Progressive Grocer

MAR 2017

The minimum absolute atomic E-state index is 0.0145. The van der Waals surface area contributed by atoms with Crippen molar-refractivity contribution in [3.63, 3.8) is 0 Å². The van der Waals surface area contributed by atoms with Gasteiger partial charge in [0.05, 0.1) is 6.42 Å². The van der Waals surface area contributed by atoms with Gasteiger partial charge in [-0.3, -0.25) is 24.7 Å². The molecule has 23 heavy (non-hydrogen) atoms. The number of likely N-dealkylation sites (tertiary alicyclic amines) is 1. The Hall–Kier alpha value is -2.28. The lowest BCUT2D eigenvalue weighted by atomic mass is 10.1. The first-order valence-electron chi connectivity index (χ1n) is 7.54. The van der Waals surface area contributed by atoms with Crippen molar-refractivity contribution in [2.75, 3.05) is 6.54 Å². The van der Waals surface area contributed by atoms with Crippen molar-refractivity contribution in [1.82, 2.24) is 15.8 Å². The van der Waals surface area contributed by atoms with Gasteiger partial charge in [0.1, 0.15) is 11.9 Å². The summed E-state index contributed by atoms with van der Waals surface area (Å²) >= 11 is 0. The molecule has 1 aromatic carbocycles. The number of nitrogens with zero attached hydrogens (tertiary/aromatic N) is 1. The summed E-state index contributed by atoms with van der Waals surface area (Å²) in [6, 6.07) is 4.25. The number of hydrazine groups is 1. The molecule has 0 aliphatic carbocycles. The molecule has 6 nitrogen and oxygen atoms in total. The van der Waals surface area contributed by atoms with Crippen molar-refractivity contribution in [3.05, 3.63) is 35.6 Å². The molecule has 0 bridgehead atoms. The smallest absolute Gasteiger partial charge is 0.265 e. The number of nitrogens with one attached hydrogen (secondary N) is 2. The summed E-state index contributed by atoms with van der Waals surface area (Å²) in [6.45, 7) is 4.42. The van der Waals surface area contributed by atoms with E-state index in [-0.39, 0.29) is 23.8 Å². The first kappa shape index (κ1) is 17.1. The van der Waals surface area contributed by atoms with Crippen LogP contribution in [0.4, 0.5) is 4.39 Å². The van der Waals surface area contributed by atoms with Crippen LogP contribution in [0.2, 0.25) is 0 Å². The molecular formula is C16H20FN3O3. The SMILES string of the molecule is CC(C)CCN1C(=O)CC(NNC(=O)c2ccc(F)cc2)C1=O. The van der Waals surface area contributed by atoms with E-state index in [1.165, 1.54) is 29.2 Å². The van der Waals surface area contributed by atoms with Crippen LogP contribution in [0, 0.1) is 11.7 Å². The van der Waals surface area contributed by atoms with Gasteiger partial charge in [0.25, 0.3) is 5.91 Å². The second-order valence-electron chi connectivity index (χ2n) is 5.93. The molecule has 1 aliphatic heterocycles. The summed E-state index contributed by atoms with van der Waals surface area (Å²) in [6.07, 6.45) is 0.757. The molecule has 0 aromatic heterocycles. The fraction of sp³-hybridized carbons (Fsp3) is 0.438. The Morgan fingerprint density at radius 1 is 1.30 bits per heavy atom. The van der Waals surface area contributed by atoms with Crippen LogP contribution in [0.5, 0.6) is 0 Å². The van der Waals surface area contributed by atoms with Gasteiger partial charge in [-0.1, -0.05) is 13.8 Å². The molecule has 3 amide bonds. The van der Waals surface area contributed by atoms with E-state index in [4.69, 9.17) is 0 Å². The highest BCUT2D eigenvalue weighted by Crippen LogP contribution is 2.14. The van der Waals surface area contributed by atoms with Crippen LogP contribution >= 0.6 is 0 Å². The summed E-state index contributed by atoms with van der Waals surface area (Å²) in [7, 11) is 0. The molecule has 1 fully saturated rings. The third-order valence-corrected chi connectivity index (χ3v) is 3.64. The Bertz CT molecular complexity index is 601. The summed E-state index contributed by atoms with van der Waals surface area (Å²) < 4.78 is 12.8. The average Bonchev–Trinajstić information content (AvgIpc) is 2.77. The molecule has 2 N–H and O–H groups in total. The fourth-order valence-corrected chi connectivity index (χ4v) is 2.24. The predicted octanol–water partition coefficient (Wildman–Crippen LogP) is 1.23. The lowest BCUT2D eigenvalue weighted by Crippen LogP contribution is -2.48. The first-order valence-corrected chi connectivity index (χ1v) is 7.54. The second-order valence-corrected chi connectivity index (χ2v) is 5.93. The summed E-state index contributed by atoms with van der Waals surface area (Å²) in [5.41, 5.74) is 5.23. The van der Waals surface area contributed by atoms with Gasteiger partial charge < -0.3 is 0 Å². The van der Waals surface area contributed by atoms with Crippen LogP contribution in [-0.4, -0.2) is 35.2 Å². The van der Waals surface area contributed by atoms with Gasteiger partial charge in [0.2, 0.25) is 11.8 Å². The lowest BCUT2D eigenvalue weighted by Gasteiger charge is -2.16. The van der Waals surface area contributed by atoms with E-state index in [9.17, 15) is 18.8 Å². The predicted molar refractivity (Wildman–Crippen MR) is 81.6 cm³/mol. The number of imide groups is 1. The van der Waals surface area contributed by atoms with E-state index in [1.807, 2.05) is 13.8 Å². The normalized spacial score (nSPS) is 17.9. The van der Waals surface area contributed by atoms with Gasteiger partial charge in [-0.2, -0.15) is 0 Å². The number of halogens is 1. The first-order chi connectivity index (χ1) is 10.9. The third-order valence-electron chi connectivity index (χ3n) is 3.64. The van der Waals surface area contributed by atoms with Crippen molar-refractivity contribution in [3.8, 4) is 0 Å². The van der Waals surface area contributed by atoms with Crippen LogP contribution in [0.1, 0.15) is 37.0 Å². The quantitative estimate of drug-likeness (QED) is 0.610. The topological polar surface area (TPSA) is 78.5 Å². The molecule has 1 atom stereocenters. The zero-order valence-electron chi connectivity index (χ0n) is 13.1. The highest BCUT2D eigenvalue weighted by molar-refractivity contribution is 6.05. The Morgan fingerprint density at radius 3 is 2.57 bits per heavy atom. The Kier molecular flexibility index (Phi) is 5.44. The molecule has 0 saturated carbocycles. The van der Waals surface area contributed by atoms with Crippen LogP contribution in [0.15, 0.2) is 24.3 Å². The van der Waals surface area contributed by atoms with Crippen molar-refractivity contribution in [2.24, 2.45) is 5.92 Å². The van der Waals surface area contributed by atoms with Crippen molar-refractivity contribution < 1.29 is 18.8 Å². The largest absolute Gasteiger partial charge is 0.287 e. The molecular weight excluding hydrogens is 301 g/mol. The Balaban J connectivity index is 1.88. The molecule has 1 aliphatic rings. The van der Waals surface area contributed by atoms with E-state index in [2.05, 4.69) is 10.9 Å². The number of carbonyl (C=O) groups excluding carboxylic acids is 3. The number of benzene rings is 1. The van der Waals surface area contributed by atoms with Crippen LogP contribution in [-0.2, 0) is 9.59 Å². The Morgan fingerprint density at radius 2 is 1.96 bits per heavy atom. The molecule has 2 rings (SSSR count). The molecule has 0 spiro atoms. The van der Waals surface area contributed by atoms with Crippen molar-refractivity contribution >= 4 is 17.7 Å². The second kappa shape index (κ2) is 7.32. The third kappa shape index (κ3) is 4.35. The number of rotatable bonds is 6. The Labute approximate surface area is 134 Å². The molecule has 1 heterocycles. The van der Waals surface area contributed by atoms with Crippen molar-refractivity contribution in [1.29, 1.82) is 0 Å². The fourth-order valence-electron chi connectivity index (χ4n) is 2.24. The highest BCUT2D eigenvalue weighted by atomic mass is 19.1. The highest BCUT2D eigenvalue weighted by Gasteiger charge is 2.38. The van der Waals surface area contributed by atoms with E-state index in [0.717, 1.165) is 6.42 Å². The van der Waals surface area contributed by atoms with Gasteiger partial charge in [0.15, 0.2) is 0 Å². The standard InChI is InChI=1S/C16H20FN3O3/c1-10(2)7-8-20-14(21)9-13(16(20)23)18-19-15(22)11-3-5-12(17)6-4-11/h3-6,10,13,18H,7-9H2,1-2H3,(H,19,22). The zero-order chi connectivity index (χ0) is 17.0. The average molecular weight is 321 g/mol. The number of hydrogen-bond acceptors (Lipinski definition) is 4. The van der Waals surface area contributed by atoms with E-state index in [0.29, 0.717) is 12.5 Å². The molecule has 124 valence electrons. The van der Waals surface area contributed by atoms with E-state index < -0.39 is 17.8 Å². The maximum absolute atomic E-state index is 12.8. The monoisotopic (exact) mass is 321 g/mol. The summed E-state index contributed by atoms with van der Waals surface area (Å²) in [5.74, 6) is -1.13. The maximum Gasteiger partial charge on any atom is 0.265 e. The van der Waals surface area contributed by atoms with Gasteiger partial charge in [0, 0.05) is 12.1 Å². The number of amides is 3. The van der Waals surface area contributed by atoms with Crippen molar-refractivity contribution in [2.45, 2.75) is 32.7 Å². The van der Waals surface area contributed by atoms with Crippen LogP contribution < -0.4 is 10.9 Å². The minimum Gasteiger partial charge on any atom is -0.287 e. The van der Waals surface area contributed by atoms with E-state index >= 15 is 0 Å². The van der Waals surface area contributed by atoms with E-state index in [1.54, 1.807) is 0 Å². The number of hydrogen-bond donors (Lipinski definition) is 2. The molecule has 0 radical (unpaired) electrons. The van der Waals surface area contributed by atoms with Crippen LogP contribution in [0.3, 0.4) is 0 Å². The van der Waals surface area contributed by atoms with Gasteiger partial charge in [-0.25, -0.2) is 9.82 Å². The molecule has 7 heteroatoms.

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50 | Progressive Grocer | Ahead of What's Next | March 2017 Grocery Snacking Solutions Beane, Conagra senior brand manager, citing data showing turkey consump- tion has tripled in the past four years and that 40 percent of Millennials buy poultry to increase their protein intake. "We work with each specific retailer to maximize their shelving efficiency as well as their consumer demographic." Meanwhile, the crew at Duke's — the Boulder, Colo.-based craft meat snack arm of anasi Foods — says that all of its products, including Smoked Shorty Sausages and Grass-Fed Brisket Strips, can be described as protein-based snacking solutions. "In a world filled with 'me-too' meat sticks and whole-muscle jerkies, we are disrupting the cat- egory," asserts Brand Director Randy Gilbride. Duke's boasts small-batch production using pasture-raised beef, which responds to key trends, including demand for simple ingredients, craft products, meal replacements and, of course, protein. "We have had a lot of success merchandising Duke's with craft beer and other beverages," Gilbride says. "We've also done cross-merchandising in deli, since our meats are more like snackable butcher meats versus typical meat snacks. We've cross-mer- chandised with lunchbox snacks and … with cheeses and crackers for tailgate and party platter thematics." Pit Stop With demand rising for healthy snacks, olives are continuing to catch on among snackers, thanks to pouch and cup packaging that ditches the unwieldy brine-filled jar for on-the-go convenience. "Healthy snacking is outpacing the entire food and beverage market in sales growth, which gives our liquid-free olive pouches unlimited potential," says Keli Roberson, marketing director for Hollywood, Fla.-based Gaea North America, maker of gluten-free, vegan and kosher snacking olives. "We've heard from moms putting them in lunchboxes, and adults grab- bing them for a quick, healthy snack on the go. ey also pair well with other healthy snack items such as nuts, cheese and hard-boiled eggs." Tracy, Calif.-based Musco Family Olive Co. has enjoyed similar success among adults and kids with its Pearls Olives To Go cup line since the item launched three years ago. "We know that consumers view olives as a wholesome snack with multiple health benefits. is includes good fats, high antioxidants and vitamin E," says Dan Kelly, Musco's VP of sales, noting that the company is "now developing a new olive snacking category to launch in 2018." Musco's sales teams collaborate with retailers to develop snacking sections within the olive shelf set, Kelly adds. "It's important for us to share our insights and research with retailers and optimize the shelf space," he says. "We've done cross-promotional partnerships where there are synergies, such as cheese and produce. We are developing partnerships with other snack products to foster the idea of a snack regimen in consumers' minds." Chip Shot Innovation is also bringing health to traditional salty snacks, with companies like Lake Success, N.Y.-based Hain Celestial Group leading the way. Trumpeting claims like non-GMO, gluten-free, less fat and simple ingredients are brands like Garden of Eatin', with its new Nacho and Ranch tortilla chips; Terra, debuting plantain chips; and Sensible Portions, which recently introduced Salt & Vinegar Stacked Veggie Chips, made from potatoes, sweet potatoes, carrots and pumpkin, in convenient on-the-go canisters. "Our goal is to build awareness and drive trial at retailers through in-store activation such as sam- pling and couponing," says Brett Hartmann, Hain Celestial's director of marketing for snacks. Minneapolis-based General Mills is driving trial of products like its Food Should Taste Good tortilla chips via digital coupons, FSIs, on-pack IRCs and TPRs. "Additionally, we provide out-of-aisle shippers that prominently display our product offerings and provide a little more context as to what the brand stands for," says spokesman Mike Siemienas, opening up cross-merch opportunities with, say, avocados in the produce aisle or near the fresh salsa and spreads. "Dipping is an engaged form of snacking and can include that fresh, colorful produce," Siemienas continues. "is is also a great way to sample in- store and in different areas of a supermarket where you can bring different consumers into the aisle." Conagra is driving its own dipping solu- tions, creating a recipe that pairs its Ro-Tel Diced Tomatoes and Green Chilies with Avocados from Mexico, notes Matt Pabst, director of shopper marketing. "We've been working to give shoppers confidence in the kitchen," he says, "by cultivating and sharing recipes that pair items from center store with items from the perimeter of the store, espe- cially fresh produce." PG From granola bars and nut mixes to pudding and popcorn, learn more about snacking solutions available to retailers at We've done cross- promotional partnerships where there are synergies, such as cheese and produce. We are developing partnerships with other snack products to foster the idea of a snack regimen in consumers' minds." —Dan Kelly, Musco Family Olive Co.

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